As expected, Mazda has hardened up the MX-5’s roof, with a retractable solid top – a move that should also increase the car’s popularity here, the distributor believes.
CALL it purist versus realist – that’s the scenario with the MX-5 now that an edition with a retractable, now targa-style hardtop has been revealed and confirmed for entry to New Zealand.
Expectation aired today by Mazda New Zealand is that the roadster edition, despite having made a stunning sales start here with 18-20 deliveries per month and the distributor still working to clear a back order, will ultimately run second in sales count to the new MX-5 RF – for retractable fastback - that was internationally unveiled overnight.
Says a brand spokesman: “I think it (the RF) will lend itself to a broader buyer group.”
Greater volume would therefore make sense: “I guess there are more buyers for this car in this segment than there are for soft-tops.”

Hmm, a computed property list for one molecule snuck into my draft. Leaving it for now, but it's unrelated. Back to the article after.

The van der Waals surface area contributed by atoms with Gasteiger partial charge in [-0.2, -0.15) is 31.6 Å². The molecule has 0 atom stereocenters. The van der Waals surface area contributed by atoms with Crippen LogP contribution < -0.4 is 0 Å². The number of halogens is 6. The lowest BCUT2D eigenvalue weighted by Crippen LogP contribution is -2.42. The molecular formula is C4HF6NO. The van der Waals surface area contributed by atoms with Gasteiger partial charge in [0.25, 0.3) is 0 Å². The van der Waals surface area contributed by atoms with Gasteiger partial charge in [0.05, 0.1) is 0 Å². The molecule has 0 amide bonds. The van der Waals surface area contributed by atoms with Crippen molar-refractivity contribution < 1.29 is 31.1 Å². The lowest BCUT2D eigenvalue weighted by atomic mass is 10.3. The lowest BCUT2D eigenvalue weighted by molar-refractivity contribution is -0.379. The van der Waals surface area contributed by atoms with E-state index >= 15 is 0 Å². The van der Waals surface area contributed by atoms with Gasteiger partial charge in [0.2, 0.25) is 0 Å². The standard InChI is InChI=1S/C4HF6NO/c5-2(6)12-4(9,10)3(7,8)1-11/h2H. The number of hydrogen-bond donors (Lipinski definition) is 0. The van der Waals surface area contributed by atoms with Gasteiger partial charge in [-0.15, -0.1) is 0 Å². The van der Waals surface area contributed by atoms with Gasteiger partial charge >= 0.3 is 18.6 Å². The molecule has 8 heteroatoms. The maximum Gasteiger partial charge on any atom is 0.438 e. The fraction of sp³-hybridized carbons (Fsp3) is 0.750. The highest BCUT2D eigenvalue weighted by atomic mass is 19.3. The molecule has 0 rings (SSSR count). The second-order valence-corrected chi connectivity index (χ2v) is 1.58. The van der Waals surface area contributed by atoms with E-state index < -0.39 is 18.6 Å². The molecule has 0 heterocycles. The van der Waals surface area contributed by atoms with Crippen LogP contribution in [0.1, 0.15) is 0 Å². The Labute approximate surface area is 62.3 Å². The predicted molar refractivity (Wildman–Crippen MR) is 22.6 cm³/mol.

The brand’s Auckland-based distributor has also expressed thought that the new option, which has the same engines and basic equipment options as the roadster, will very likely run with a different buyer crowd – one more urban-orientated – and will also have a different expectation of the car than the following for the fourth-generation ND from which it is spun.
This is also a primary reason why Mazda New Zealand has already decided to bypass the 1.5-litre entry RF derived from the $40,995 base roadster and instead focus attention purely on a higher-specification 2.0-litre in manual and automatic, with identical 118kW/200Nm output to that in the $46,990 soft-top, though it will offer two equipment grades.
Glenn Harris, general manager of vehicle sales and marketing, says that while his brand is extremely delighted by the reception meted the soft top editions, there is thought that the RF might be the version with even better potential.
This comment comes when Mazda NZ is still working through the exact specification likely to be seen here. The model will obviously have a premium over the soft-top – the local operation has not expressed how much that will be, but other markets are putting it at around $NZ6000.